On the morning of January 8, 1937, the corpse of a young woman named Pamela Werner was found lying in a ditch beneath the supposedly haunted Fox Tower on the outskirts of Peking, China. Brutally murdered and savagely mutilated, the girl was only identifiable by her diamond-studded platinum wrist watch and the singular grey color of the iris in one of her slashed eyes. The story of this murder and its ensuing police investigation are related in the terrific true-crime thriller, Midnight in Peking by Paul French.
Peking in the 1930s was a fascinating mixture of clashing cultures. The British lived quite comfortably inside a large walled section of the city known as the Legation Quarter. Outside of this area resided the Chinese nationals and a combustible mix of expats of all nationalities. Overshadowing everything was the impending threat of the Japanese Army, which had invaded China and was slowly making its way towards the city.
Amidst this turmoil the death of one girl seemed of little importance. But Pamela was the daughter of a former British consul, and had apparently been killed in Chinese territory, which could potentially make the case a political hot potato. To diplomatically resolve the problem, two detectives, one Chinese, Col. Han Shih-ching, and one British, a former Scotland Yard officer named Richard Dennis, were assigned to work the murder together.
Their queries took them from the debauched soirees of the insular Brits to the depraved dives of the lowest Chinese slums, but current events, hidden agendas and meddling superiors stymied the investigation and prevented them from bringing the case to a satisfactory resolution. Furious at this turn of events, Pamela’s grieving father took up the case and relentlessly pursued it. He hounded officials at home and abroad and drove himself into poverty trying to identify her killer and bring him to justice. The details of what he was eventually able to uncover about his daughter’s murder are heinous and heartbreaking.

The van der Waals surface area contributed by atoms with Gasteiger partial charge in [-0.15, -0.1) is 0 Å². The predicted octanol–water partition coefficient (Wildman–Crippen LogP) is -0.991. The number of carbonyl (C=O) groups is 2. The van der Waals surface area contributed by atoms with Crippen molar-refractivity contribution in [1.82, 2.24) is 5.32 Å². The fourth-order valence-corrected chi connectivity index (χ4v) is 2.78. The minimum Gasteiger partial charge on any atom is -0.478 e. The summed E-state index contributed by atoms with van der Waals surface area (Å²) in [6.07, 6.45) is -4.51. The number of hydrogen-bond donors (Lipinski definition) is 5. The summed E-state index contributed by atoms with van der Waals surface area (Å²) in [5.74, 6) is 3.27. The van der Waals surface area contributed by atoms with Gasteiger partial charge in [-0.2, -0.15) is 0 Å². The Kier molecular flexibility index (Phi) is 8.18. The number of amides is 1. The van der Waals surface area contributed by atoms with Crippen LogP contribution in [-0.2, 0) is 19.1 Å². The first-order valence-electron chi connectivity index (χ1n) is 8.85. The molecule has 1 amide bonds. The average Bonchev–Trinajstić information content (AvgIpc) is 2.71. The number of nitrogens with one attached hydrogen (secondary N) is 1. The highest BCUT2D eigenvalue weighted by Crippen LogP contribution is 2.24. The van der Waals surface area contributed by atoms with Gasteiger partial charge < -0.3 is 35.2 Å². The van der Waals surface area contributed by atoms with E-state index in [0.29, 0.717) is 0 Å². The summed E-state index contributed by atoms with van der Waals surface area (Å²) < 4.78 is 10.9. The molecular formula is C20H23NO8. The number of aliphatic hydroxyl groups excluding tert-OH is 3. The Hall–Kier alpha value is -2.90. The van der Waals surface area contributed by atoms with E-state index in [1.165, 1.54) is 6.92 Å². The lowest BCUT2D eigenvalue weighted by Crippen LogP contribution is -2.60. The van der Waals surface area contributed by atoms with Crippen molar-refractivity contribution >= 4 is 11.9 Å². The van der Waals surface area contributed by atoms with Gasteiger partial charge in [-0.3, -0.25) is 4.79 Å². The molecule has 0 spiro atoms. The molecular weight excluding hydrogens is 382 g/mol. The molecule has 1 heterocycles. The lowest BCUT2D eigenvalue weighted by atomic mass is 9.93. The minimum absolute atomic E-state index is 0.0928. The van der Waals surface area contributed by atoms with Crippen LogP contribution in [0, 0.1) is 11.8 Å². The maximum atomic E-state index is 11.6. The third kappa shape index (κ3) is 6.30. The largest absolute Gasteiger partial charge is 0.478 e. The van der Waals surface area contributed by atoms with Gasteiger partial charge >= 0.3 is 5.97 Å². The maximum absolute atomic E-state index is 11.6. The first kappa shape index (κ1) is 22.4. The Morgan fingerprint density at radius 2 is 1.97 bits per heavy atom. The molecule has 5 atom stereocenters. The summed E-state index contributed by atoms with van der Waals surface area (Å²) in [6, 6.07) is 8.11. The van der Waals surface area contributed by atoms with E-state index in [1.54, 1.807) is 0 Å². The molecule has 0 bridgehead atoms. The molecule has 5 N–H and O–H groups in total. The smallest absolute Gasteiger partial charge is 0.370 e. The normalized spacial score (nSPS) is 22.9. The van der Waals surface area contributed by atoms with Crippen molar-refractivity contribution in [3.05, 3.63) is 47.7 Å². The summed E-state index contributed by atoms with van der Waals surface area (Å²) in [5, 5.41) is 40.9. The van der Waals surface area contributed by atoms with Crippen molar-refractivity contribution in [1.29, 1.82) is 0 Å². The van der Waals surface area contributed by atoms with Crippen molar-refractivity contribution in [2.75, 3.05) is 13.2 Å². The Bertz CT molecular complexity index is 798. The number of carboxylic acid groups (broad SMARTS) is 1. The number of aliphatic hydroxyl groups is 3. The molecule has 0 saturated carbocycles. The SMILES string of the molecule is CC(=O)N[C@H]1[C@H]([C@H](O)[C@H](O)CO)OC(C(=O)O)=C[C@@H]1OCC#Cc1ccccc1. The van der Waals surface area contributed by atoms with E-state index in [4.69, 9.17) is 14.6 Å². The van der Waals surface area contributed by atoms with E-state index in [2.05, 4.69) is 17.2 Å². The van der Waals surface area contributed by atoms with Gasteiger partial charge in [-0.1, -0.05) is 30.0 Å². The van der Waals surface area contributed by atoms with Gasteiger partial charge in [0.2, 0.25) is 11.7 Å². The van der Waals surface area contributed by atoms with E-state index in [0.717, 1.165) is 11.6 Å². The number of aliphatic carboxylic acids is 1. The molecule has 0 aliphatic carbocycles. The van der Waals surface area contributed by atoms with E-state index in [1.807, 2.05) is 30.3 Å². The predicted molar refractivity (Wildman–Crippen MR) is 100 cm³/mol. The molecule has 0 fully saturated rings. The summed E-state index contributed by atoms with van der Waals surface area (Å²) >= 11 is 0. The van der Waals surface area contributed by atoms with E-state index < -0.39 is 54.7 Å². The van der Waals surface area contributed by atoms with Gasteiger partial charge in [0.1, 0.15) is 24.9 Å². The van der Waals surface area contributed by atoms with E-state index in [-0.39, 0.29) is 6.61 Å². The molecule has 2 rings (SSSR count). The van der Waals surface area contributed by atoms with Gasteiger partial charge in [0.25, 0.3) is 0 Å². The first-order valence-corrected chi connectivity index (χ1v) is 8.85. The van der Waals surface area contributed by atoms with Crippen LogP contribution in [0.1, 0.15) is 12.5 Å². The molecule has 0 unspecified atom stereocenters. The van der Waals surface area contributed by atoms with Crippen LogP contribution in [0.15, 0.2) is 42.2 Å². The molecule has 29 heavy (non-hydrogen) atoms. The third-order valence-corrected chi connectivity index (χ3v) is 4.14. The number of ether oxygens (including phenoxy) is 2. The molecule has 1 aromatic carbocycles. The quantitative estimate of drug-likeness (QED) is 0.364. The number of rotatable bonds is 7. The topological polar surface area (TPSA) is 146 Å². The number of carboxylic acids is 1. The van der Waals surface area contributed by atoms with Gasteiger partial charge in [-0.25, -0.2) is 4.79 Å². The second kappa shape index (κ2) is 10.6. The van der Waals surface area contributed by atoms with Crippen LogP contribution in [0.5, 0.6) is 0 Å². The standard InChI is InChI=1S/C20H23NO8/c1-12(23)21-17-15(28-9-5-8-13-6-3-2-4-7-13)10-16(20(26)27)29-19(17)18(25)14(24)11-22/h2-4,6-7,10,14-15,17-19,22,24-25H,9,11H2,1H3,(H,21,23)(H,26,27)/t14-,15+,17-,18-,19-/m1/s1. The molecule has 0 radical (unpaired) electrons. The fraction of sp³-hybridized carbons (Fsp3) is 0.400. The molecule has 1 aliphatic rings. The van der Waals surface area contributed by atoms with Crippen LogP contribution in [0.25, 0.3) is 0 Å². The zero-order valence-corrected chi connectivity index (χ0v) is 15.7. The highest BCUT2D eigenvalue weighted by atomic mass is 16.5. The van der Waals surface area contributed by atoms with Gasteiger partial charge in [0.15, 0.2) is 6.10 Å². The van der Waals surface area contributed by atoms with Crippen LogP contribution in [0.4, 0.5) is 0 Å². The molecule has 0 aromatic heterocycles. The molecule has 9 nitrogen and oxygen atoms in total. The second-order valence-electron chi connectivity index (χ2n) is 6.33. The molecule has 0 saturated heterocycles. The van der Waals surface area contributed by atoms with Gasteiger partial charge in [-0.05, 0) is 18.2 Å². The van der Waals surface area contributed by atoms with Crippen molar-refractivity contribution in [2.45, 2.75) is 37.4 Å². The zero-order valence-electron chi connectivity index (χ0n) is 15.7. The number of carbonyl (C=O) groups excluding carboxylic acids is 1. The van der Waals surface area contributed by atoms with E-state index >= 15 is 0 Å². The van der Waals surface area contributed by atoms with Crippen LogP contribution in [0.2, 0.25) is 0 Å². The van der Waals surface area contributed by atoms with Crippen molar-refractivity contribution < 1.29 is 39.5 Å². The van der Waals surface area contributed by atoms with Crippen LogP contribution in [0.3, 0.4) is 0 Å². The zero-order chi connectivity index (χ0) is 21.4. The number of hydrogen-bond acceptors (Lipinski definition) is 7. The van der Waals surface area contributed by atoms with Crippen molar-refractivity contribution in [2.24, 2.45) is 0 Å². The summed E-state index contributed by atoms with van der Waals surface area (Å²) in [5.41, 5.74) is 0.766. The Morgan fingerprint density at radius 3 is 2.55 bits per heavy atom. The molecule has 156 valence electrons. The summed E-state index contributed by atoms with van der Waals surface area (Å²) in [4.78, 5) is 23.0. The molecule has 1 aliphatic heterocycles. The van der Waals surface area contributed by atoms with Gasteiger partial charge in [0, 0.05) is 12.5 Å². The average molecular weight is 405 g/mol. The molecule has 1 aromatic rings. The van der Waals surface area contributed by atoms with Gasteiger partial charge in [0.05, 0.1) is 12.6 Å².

Midnight in Peking is both an intriguing mystery and a colorful evocation of a famous city at a pivotal point in time. The author, Paul French, lives in Shanghai and is an expert in Chinese culture. This fast-paced, engrossing tale is recommended for true crime buffs and people with an interest in pre-war China.
Check the WRL catalog for Midnight in Peking